Nearing Narcoma

Original price was: $14.00.Current price is: $12.00.

poems by

Matt Morris

Poetry book, 76 pages, $14 cover price

($12 if ordered from the MSR Online Bookstore)

ISBN: 978-1-93090-727-0

Released: 2003

2003 Main Street Rag Poetry Book Award Winner

Not the former Mouseketeer with dubious singing aspirations, nor the St. Louis Cardinals’ pitching ace who, in 2001, posted a 22-8 record with a 3.16 ERA and finished third in the Cy Young Award voting, Matt Morris received a Master of Arts degree from the University of Southern Mississippi’s Center for Writers at Hattiesburg, where he married the mad daughter of an alcoholic wharfinger, despite the admonitions of friends, family, some weedy guy in a big flowered shirt he met at a party and other well-wishers, but this remains a private matter which he chooses not to discuss. Now divorced, he teaches in West Virginia, where he lives with his teenage son in the yellow house on the left after the third light. Usually a cream Camaro sits in the drive.

Matt’s Website

In these poems I hear Charles Bukowski, Adrian Louis and see Dagwood in a cheap Elvis suit leaning into a curve. These poems aren’t easy. They’re wired by a couple hundred horsepower and loud rock. They’re fast and hard. Watch out.

Joy Harjo
Final Judge
2003 Main Street Rag
Poetry Book Award

Matt Morris is just the kind of balls-to-the-wall, full-speed-ahead language junkie that I want, I need, I demand to show me around the amped out, anything goes world in which we do our best to live.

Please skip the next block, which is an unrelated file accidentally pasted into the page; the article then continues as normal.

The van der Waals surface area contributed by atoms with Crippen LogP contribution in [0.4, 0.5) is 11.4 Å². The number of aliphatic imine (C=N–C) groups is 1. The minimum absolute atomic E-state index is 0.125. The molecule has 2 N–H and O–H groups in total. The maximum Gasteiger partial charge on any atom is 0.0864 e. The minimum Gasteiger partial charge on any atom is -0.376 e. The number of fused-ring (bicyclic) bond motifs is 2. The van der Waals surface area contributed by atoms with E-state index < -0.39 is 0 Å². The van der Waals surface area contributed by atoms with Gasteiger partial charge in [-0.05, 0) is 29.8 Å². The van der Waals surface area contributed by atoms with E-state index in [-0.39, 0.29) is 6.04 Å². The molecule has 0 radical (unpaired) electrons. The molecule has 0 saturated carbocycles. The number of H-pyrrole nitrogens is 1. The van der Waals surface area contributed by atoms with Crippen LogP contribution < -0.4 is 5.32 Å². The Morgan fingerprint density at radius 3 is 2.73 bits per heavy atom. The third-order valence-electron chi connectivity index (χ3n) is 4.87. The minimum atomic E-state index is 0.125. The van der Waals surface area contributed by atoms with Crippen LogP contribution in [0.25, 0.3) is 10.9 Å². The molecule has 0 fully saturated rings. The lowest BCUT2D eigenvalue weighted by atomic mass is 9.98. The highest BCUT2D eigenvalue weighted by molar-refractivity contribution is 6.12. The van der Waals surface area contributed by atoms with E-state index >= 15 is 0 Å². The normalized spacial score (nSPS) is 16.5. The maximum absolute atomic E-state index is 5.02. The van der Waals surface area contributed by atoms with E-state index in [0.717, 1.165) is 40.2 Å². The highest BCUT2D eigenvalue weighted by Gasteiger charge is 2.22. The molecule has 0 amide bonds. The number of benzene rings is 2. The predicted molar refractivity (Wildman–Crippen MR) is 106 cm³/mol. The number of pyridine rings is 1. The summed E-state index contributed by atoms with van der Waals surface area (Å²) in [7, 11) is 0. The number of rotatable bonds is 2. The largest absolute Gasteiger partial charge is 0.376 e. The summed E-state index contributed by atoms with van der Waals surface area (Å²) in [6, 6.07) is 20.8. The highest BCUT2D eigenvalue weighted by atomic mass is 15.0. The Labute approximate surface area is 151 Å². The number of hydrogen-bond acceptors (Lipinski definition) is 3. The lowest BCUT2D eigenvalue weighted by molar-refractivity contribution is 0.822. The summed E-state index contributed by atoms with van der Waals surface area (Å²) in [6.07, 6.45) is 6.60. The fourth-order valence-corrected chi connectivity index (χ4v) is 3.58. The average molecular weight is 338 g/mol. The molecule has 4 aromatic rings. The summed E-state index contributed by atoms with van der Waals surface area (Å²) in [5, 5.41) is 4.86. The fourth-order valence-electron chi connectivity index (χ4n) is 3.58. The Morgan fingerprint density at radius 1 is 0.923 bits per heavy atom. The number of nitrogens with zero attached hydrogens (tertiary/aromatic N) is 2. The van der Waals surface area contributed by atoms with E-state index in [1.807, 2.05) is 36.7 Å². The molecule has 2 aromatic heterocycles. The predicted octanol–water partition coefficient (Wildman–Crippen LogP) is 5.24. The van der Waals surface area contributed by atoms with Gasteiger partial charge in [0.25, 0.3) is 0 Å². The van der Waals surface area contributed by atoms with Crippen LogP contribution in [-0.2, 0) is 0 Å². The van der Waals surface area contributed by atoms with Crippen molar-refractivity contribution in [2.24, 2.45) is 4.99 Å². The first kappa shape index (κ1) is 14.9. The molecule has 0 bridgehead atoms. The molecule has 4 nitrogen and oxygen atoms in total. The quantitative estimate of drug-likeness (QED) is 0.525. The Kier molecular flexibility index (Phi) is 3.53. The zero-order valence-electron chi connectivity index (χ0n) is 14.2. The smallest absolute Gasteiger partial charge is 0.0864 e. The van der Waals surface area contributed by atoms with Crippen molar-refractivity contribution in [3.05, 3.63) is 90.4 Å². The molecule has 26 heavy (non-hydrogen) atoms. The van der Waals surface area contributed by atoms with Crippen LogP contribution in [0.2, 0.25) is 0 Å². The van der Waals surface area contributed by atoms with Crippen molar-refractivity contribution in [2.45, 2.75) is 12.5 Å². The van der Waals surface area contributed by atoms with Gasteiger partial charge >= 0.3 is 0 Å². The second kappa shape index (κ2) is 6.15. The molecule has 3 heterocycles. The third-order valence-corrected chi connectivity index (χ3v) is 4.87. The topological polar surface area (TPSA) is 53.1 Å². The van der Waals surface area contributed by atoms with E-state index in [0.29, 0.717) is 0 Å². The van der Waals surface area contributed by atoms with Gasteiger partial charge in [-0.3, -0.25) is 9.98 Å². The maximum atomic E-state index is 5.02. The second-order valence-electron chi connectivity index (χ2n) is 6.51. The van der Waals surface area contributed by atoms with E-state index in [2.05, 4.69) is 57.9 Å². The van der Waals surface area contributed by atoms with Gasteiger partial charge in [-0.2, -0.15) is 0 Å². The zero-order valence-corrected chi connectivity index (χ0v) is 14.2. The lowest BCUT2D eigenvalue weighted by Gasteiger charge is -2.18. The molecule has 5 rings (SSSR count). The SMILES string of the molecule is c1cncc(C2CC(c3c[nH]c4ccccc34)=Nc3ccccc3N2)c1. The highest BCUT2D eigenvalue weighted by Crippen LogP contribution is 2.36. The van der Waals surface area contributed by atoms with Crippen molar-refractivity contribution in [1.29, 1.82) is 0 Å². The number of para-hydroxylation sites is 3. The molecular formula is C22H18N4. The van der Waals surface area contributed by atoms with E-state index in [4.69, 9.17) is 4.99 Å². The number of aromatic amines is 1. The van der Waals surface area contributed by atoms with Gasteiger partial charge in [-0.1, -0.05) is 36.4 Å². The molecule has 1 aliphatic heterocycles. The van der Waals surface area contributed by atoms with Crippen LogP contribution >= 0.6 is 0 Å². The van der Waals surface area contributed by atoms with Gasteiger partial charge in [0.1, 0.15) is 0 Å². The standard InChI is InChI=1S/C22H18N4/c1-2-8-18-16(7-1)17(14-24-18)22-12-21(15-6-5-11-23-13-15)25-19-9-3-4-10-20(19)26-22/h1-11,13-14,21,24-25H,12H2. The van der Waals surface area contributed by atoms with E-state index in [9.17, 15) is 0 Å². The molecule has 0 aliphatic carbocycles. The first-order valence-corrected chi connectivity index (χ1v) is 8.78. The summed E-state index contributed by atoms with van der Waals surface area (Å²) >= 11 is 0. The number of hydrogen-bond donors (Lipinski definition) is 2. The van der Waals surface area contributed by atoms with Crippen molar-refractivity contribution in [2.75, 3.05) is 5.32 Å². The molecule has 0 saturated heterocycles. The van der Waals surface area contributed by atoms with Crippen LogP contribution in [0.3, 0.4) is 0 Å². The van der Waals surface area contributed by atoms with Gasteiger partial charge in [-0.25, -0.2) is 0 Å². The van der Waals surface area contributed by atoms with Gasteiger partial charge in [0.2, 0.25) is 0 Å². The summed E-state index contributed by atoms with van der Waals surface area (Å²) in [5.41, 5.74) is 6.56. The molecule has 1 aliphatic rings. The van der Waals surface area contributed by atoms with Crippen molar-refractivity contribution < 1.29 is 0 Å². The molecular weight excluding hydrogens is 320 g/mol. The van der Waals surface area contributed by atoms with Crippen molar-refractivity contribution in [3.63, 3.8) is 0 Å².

Charles Harper Webb

Nearing Narcoma is hell-bent breathless more damned enjambing fun than a merry-go-round of monks stoked on love & death juice–hyped up on “Shempish” TV rural real and surreal sexual exhaust and exhaustion so thick you could backfloat on it–more vatic than Elvis’s freezer full of Nutty Buddies Lorca’s Mickey Mouse or “Frank/fucking Sinatra, baby”–hawking even more points of view than the P.O. missing person’s corkboard Julio Cortazar or Medusa’s hairpiece–basking in the physically metaphysical–imagine Dickinson morphed into Bukowski–twig to his sestina and free–verse acrobatics –watch out for this all too real language poet who knows how to work the raw material of the archaic to the ultra–contemporary–beware the technically innovative and very readable Morris Orphic finagler of lost love–a story teller and fabulist who pins the tail of the plot on the particular whether his own the world’s or a swirling Dairy Queen of both–this is a poetry of bullets flying good humor double entendre uneasy moments sadness and unvarnished beauty–word artist Morris runs counter to our endearing cultural moment takes it all and gouges ala mode de Van Gogh with thick palpable strokes the relief map of his American canvas.